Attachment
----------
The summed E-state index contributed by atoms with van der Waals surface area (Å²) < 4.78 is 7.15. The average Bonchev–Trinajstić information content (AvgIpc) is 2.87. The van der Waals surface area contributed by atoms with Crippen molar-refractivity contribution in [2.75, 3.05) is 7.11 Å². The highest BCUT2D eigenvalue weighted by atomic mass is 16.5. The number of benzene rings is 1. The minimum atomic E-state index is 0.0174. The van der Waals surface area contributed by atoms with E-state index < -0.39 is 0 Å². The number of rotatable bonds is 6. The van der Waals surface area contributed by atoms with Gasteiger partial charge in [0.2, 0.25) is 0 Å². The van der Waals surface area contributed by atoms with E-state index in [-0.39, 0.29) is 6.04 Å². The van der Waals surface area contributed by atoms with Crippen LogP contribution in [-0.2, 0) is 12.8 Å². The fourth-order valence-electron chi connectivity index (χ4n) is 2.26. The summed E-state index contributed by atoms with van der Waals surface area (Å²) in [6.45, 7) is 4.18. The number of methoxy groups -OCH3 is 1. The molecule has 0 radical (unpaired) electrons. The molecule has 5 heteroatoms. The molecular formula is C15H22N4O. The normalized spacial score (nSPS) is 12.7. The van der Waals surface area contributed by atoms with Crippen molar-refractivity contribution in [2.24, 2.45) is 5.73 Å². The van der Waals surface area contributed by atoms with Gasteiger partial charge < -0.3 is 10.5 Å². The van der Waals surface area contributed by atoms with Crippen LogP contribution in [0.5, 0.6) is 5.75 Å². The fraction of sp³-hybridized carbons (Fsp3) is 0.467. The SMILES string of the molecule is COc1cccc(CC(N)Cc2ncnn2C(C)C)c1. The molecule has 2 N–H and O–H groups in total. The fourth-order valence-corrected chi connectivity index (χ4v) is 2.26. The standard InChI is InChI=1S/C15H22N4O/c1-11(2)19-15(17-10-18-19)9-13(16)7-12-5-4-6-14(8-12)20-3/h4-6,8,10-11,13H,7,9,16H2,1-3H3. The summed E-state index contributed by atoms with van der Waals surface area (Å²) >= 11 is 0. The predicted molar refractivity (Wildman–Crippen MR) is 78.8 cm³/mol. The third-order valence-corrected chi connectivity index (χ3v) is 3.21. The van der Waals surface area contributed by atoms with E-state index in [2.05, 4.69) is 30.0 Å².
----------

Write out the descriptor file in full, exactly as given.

The summed E-state index contributed by atoms with van der Waals surface area (Å²) < 4.78 is 7.15. The average Bonchev–Trinajstić information content (AvgIpc) is 2.87. The van der Waals surface area contributed by atoms with Crippen molar-refractivity contribution in [2.75, 3.05) is 7.11 Å². The highest BCUT2D eigenvalue weighted by atomic mass is 16.5. The number of benzene rings is 1. The minimum atomic E-state index is 0.0174. The van der Waals surface area contributed by atoms with E-state index < -0.39 is 0 Å². The number of rotatable bonds is 6. The van der Waals surface area contributed by atoms with Gasteiger partial charge in [0.2, 0.25) is 0 Å². The van der Waals surface area contributed by atoms with E-state index in [-0.39, 0.29) is 6.04 Å². The van der Waals surface area contributed by atoms with Crippen LogP contribution in [-0.2, 0) is 12.8 Å². The fourth-order valence-electron chi connectivity index (χ4n) is 2.26. The summed E-state index contributed by atoms with van der Waals surface area (Å²) in [6.45, 7) is 4.18. The number of methoxy groups -OCH3 is 1. The molecule has 0 radical (unpaired) electrons. The molecule has 5 heteroatoms. The molecular formula is C15H22N4O. The normalized spacial score (nSPS) is 12.7. The van der Waals surface area contributed by atoms with Crippen molar-refractivity contribution in [2.24, 2.45) is 5.73 Å². The van der Waals surface area contributed by atoms with Gasteiger partial charge < -0.3 is 10.5 Å². The van der Waals surface area contributed by atoms with Crippen LogP contribution in [0.5, 0.6) is 5.75 Å². The fraction of sp³-hybridized carbons (Fsp3) is 0.467. The SMILES string of the molecule is COc1cccc(CC(N)Cc2ncnn2C(C)C)c1. The molecule has 2 N–H and O–H groups in total. The fourth-order valence-corrected chi connectivity index (χ4v) is 2.26. The standard InChI is InChI=1S/C15H22N4O/c1-11(2)19-15(17-10-18-19)9-13(16)7-12-5-4-6-14(8-12)20-3/h4-6,8,10-11,13H,7,9,16H2,1-3H3. The summed E-state index contributed by atoms with van der Waals surface area (Å²) >= 11 is 0. The predicted molar refractivity (Wildman–Crippen MR) is 78.8 cm³/mol. The third-order valence-corrected chi connectivity index (χ3v) is 3.21. The van der Waals surface area contributed by atoms with E-state index in [2.05, 4.69) is 30.0 Å².